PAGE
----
So last month I got a blue-eyed cockatoo and she had been rehomed once already so it was the second time she was getting rehomed. We bonded well and have a great relationship and still do. School started last week and during the weekend she wouldn’t step up on my hand anymore! She used to do it automatically without me even telling her. She has still been acting normal she talks a lot and eats and drinks normal. Everything is normal and her usual loud character is still the same but for the past few days she stopped stepping up on my hand and I don’t know why! Did I lose her trust because I went to school? But my mom is always at home and she likes my mom too so I don’t understand. She’s not totally alone and we also have another moluccan cockatoo so she isn’t the only one. Basically I don’t get what is wrong with her. She doesn’t have any behavior problems and she has never plucked any of her feathers so far so she shouldn’t be depressed. Her appetite is fine and everything is NORMAL but she just wont step up! Is there anything wrong with her? Or is she just not used to me not being home ? I read somewhere before that they notice minor changes such as hairstyle or even a beard that can make them act strange because they aren’t used to it so is it the same case with me ?
It really confuses them when there is a change in their schedule. Your lucky she did not punish you for being away. Not only will she adjust to the schedule but will learn to tell time and know when you are coming home. If I brake my usual schedule Rambo and Myrtle will both tell me about it.
Thank you! I’m glad she didn’t punish me too…I hope she will get used to it and thank you again for your reply.
Welcome to the forum, Turbo and friends! I doubt it was the change in schedule that did it because she has only been with you for one month so, in reality, she has not bonded with you (it usually takes months after the honeymoon period is over for this to happen) and she hasn’t really gotten used to anything yet (a month doesn’t do it). She is on her honeymoon period and that means that any behavior you see now does not necessarily have to be her behavior in the future. But now that you are going to school and have yourself a steady schedule, establish one that will not change for her and follow it faithfully (and that means every single day for the rest of your or her life, mind you!) but be careful you keep her at a strict solar schedule because all toos are hormonal birds.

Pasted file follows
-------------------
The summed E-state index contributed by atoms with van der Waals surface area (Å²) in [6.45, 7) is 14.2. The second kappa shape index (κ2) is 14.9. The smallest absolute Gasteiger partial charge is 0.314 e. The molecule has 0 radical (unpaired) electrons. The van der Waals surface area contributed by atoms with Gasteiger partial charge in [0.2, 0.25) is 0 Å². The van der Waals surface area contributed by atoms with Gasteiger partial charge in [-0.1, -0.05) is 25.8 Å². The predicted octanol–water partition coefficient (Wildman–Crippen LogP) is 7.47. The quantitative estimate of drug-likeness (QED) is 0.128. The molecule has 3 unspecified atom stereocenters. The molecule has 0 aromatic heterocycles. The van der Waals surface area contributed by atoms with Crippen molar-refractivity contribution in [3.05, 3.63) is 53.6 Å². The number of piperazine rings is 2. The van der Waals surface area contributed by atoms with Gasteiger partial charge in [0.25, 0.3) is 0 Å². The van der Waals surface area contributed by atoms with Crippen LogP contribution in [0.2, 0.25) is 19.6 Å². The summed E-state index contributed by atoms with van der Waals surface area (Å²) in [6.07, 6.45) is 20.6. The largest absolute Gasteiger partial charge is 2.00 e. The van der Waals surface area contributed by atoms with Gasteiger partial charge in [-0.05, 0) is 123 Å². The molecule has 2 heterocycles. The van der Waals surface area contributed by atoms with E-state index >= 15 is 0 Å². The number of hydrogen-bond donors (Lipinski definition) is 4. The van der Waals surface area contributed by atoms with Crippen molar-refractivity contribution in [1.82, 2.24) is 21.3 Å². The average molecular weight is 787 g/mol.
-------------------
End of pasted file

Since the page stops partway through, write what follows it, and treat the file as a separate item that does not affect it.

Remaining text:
She’s only 8 and a half months old so I’m not sure if she’s able to differentiate from a normal schedule? But anyways I do agree with you she might not have properly bonded with me yet. But she doesn’t listen to anyone else except me (she only behaves in front of my mom when I’m in the same room) so I don’t know. But thank you for your advice I’ll try to establish a proper schedule for us both to follow, thanks!
Oh, 8.5 months is a great age for a too! They are old enough to eat any kind of food but still young enough for them to learn to eat a wide variety so make sure she gets raw produce (one type of veggie, one type of fruit and one type of green -a different one each day) daily. And, at this age, they are still not producing any sexual hormones so you will be OK for the next 3 or 4 years - but this doesn’t mean you can keep her at a human light schedule or free-feed protein food, mind you! The only problem you might have is that, when she becomes sexually mature, she might no longer want you but don’t worry about that now.
It sounds like you got a smart one. Heaven help you. Rambo is very intelligent but Myrtle even plays mind games. If I am busy and ignoring her she will torment me until she brakes me down to do what she wants.Both my kids have high IQs but they never played me like Myrtle does.Good luck !
Ok I will try starting today! I have given her apples and corn before and she seems to like apples more. I will give her some veggies this week and see if she likes them. I’ll try to teach her some new tricks too haha … Thanks again both of you!
She is too young for you to start training her for tricks. She is barely a juvenile as it is and you need for her to become more self-assured and bonded to you before you start training or it will backfire on you. For now, ‘step up’, ‘step down’ and any other kind of cohabiting ‘rule’ will do. Don’t rush things or she will not respond right…
Cockatoos are very needy birds so she will probably start bonding with you very quickly. Gaining your birds love and trust is the most important thing that you can ever do as without it you will only have a big bundle of biting feathers that doesn’t like you and wants nothing to do with you. At this early of a stage in your relationship, winning her trust is really all you need to concentrate on other than teaching her what she needs to know in order to successfully co- habitate in your human family with you. You will have plenty of time for training after you establish a loving and trusting relationship with her. Just sharing my thoughts with you.